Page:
Email, contacts, and calendar information are where it gets a bit tricky. The bottom line is that Migration Assistant will pull over your email account information, and if you're using Microsoft Outlook, it should pull over your email messages, your contacts, and your calendars. Other programs may vary. Apple has posted a detailed chart (opens in new tab) of what gets migrated over to help you understand.
Even though you're transferring all your Windows data to your Mac, it doesn't mean you should only have the data on your computer. We highly suggest that people know how to back up their Macs and that they do so often. Plus, we also suggest that you invest in one of the best external hard drives for Mac, so you can have an extra copy of any of your important documents and files. Be data smart, y'all!
What you need before you transfer data from PC to Mac
Before you get too excited and try to start transferring your PC's data to your new Mac, you'll need to have a couple of things at the ready.
- You must have the administrative username and password associated with the PC.
- Both computers must be on the same network, either through Wi-Fi or Ethernet.
- You should perform a drive performance check before running Migration Assistant, or you may not be able to use the software properly.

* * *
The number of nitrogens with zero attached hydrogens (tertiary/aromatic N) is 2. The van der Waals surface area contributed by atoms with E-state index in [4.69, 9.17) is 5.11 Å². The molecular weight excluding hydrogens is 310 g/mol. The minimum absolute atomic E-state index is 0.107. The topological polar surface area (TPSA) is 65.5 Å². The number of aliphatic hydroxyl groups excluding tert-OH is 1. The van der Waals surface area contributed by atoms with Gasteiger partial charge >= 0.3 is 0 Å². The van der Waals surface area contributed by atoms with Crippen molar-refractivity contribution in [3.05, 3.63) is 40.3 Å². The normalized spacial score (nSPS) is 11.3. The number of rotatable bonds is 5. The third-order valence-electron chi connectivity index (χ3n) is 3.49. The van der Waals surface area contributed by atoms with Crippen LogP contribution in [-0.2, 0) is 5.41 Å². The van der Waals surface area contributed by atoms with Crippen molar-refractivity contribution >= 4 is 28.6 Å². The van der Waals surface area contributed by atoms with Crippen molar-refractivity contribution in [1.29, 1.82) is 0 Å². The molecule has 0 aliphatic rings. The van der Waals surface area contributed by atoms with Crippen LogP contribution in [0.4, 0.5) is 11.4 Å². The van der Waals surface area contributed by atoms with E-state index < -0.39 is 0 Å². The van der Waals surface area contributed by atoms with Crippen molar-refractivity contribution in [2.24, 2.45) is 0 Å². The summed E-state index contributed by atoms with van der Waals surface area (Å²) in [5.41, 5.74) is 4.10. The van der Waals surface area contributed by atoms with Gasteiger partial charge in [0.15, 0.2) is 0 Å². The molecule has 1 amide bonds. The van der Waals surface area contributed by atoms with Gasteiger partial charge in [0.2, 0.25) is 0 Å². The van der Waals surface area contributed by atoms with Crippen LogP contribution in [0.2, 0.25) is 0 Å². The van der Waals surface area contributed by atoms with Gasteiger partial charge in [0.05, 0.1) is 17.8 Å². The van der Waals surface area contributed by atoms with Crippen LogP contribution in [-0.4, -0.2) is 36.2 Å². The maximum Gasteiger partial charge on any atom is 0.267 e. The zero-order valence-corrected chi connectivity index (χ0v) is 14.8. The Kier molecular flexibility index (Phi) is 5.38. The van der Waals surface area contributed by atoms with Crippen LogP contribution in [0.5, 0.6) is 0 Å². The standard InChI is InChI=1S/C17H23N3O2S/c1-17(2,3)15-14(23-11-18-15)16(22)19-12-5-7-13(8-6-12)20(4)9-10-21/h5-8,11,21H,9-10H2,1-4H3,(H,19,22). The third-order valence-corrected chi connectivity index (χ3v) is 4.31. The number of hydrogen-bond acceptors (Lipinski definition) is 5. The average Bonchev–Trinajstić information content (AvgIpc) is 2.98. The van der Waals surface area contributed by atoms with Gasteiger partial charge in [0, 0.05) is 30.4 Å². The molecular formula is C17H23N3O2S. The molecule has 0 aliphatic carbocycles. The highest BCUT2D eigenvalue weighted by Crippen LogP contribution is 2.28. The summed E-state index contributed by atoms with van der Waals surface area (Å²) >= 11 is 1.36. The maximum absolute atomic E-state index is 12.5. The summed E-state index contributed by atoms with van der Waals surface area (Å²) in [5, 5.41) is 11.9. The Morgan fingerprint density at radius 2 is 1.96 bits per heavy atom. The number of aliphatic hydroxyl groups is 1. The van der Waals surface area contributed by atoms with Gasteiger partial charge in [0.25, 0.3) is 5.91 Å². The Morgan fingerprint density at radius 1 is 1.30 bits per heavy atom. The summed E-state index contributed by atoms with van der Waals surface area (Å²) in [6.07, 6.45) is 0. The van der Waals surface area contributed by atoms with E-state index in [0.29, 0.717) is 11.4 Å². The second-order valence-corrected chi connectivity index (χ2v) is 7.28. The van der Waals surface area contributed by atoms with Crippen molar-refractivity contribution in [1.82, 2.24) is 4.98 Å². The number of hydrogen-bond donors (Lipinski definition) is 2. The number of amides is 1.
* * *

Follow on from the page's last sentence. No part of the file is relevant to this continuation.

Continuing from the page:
- Click on Start on your PC.
- Click on Run.
- type cmd into the Run window.
- Press Enter.
- type chkdsk into the Command window.
- Press Enter.
If your drive performance check uncovers issues, you'll need to run a drive repair process.
- Type chkdsk drive: /F (Change the name "drive" to whatever the name of your Windows startup disk is) into the Command window.
- Press Enter.
- Press Y when prompted.
- Restart your PC.
You will need to repeat the steps above until the drive performance check returns without any issues. You can then use Migration Assistant to move your data to your Mac.
Here's how to transfer data from PC to Mac
First, connect your Mac to your PC either through Ethernet or by making sure both computers are on the same local Wi-Fi network.
On your new Mac:
- Launch a Finder window.
- Click on Applications in the sidebar.
- Double-click or control-click on the Utilities folder.
- Click on Migration Assistant.
- Click Continue.